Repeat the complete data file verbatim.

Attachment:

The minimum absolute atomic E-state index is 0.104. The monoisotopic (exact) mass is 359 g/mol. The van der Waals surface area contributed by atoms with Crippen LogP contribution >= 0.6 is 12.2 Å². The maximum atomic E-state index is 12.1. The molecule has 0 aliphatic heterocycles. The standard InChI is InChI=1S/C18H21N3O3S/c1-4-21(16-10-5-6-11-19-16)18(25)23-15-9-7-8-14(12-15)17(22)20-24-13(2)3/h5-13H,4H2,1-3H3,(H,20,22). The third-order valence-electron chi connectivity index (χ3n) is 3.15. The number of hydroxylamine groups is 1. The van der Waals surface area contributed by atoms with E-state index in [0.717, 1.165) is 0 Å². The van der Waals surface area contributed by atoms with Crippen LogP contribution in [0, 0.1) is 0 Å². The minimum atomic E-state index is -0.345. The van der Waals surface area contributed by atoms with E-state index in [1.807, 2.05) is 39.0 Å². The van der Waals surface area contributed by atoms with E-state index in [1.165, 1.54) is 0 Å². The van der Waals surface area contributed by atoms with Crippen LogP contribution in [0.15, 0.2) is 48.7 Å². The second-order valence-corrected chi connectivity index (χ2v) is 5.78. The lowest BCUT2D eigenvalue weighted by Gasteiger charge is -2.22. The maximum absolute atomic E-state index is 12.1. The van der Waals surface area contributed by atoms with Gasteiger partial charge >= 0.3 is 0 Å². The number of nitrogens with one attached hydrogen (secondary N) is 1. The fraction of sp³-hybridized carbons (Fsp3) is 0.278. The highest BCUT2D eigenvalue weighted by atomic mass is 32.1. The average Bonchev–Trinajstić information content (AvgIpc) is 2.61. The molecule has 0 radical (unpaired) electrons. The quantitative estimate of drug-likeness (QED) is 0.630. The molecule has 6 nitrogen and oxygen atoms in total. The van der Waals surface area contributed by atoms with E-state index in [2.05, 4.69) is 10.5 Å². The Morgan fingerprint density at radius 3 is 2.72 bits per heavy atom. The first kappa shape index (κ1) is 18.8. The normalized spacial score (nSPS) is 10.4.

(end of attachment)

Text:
The minimum absolute atomic E-state index is 0.104. The monoisotopic (exact) mass is 359 g/mol. The van der Waals surface area contributed by atoms with Crippen LogP contribution >= 0.6 is 12.2 Å². The maximum atomic E-state index is 12.1. The molecule has 0 aliphatic heterocycles. The standard InChI is InChI=1S/C18H21N3O3S/c1-4-21(16-10-5-6-11-19-16)18(25)23-15-9-7-8-14(12-15)17(22)20-24-13(2)3/h5-13H,4H2,1-3H3,(H,20,22). The third-order valence-electron chi connectivity index (χ3n) is 3.15. The number of hydroxylamine groups is 1. The van der Waals surface area contributed by atoms with E-state index in [0.717, 1.165) is 0 Å². The van der Waals surface area contributed by atoms with Crippen LogP contribution in [0, 0.1) is 0 Å². The minimum atomic E-state index is -0.345. The van der Waals surface area contributed by atoms with E-state index in [1.807, 2.05) is 39.0 Å². The van der Waals surface area contributed by atoms with E-state index in [1.165, 1.54) is 0 Å². The van der Waals surface area contributed by atoms with Crippen LogP contribution in [0.15, 0.2) is 48.7 Å². The second-order valence-corrected chi connectivity index (χ2v) is 5.78. The lowest BCUT2D eigenvalue weighted by Gasteiger charge is -2.22. The maximum absolute atomic E-state index is 12.1. The van der Waals surface area contributed by atoms with Gasteiger partial charge >= 0.3 is 0 Å². The number of nitrogens with one attached hydrogen (secondary N) is 1. The fraction of sp³-hybridized carbons (Fsp3) is 0.278. The highest BCUT2D eigenvalue weighted by atomic mass is 32.1. The average Bonchev–Trinajstić information content (AvgIpc) is 2.61. The molecule has 0 radical (unpaired) electrons. The quantitative estimate of drug-likeness (QED) is 0.630. The molecule has 6 nitrogen and oxygen atoms in total. The van der Waals surface area contributed by atoms with E-state index in [2.05, 4.69) is 10.5 Å². The Morgan fingerprint density at radius 3 is 2.72 bits per heavy atom. The first kappa shape index (κ1) is 18.8. The normalized spacial score (nSPS) is 10.4.